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Finding the Corpus of Knowledge for Machine Learning/AI In Chemistry

Posted on January 14th, 2020 by in Chemistry

Machine learning for predicting chemistry is an area of intense research and publication. However, since the terminology used to describe this activity is diverse it can be difficult to identify all of the publications describing use of computers to predict chemical outcomes or retrosynthesis paths.

The ways authors describe their work includes the following terms:

reaction prediction

prediction of complex chemical reactions

prediction of reaction outcomes

computer assisted synthesis planning

computer assisted organic chemistry

computer assisted (retro)synthetic analysis

AI retrosynthesis

So in general it is difficult to do simple searches to find all of the papers on the topic.

Citation analysis

While citation analysis is most often used to analyze the number of citations a paper gets, I used it to identify a standard corpus of work by analyzing the papers cited by a key starting paper.

A group at AstraZeneca and University of Bern recently published an excellent paper on how datasets influence “computer assisted synthesis planning” tools. This paper referenced the appropriate works and therefore the authors identified a significant corpus of papers relevant for chemistry prediction.

However, to make sure that the full set of work in the field was identified, we used Scopus to look up the papers cited by the citations, and a third level of papers cited by those citations. This provided three generations of citations. As you might expect, the repeated process begins to converge on a finite set of articles because many papers cite each other, defining a corpus of papers in the field defined by the mutual citations. The total number of papers identified is 7,573 connected by 11,678 citations among them.

These were filtered to remove “leaf” citations that are cited by only one work to provide a smaller set of about 500 papers. I then used Cytoscape to visualize the citation graph. In the graph below, the starting paper is at the lower right. Moving left each circle represents a publication year, and the citation links connect the circles. The circles size is proportional to the number of times it is cited in this corpus. the color is graded by year back to the first paper in the dataset from 1971.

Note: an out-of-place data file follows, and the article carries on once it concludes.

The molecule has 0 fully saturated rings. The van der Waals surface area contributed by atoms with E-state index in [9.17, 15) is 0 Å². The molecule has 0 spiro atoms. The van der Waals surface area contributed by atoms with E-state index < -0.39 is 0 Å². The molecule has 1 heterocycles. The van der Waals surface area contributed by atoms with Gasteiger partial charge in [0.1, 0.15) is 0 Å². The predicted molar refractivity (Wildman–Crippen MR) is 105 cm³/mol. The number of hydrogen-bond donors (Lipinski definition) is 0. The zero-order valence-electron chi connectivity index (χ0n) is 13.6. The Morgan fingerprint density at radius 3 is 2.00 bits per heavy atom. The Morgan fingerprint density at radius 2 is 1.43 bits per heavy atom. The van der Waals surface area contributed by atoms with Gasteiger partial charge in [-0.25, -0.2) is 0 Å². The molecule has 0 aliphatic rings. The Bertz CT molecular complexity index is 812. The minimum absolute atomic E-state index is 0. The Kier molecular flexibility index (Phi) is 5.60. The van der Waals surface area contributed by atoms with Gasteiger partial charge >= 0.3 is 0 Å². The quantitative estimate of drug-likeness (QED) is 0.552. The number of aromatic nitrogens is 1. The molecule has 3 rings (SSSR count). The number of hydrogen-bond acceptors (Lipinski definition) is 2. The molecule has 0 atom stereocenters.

The time-based graph is eerily similar to the writing used by the aliens in the 2016 movie “Arrival“. In that movie, one can learn to see the past and future by reading this language.

We can do the same here! In the version at the left, I have selected the papers with more than 15 citations in the body of knowledge. These may represent the main corpus of the field. The most significant milestones are highlighted by the mutual citation. The graph should be largely independent of the starting point after the first year.

One more observation is that the trend for increasing papers in the field started 10 years ago; before that there are only 4-10 papers per year, rather than the 20-30 we see more recently.

The table below lists the titles of the highlighted works. These are very significant in the field; the method for finding significant works seems to be working.

Significant enabling technologies are identified as important in the analysis:

  • SMILES notation for chemical structures
  • Connectivity fingerprints
  • Lipinski rules for drug-like compounds

Among the first uses of the term “Artificial Intelligence” in this context is by Wipke in 1984. The corpus found by citations includes the ‘classic’ works in the field that are significant efforts in predicting chemistry:

  • LHASA (Corey 1972)
  • CAMEO (Jorgensen 1990)
  • SYNCHEM (Gelernter 1990)
  • Route Designer (Law 2009)
  • ReactionPredictor (Kayala 2011/12)
  • Wei at Harvard (2016)
  • Chematica (Synthia) (Szymkuc, 2016)
  • Coley’s work at MIT (2017)
  • Segler and Waller at Münster. (2017)

In conclusion, we have developed a method to identify a corpus of papers highly relevant to the field. The method does not rely on expert searching but uses the authors’ domain expertise to define the results. We use citation analysis, but not the normal mathematics for impact factors. In fact, it is not clear that normal citation analysis would identify the same body of work.

One can use these key papers as alerts; papers that cite them are likely relevant to the field.

The Elsevier services team can use this and other techniques to help identify technologies, authors and institutions for strategic planning, collaborations and other needs.

[This article previously appeared here on my LinkedIn page. From time to time, I share my thoughts and learnings about computational chemistry, chemoinformatics, bioinformatics, supercomputing, informatics and data mining there. Follow me on Linkedin.]

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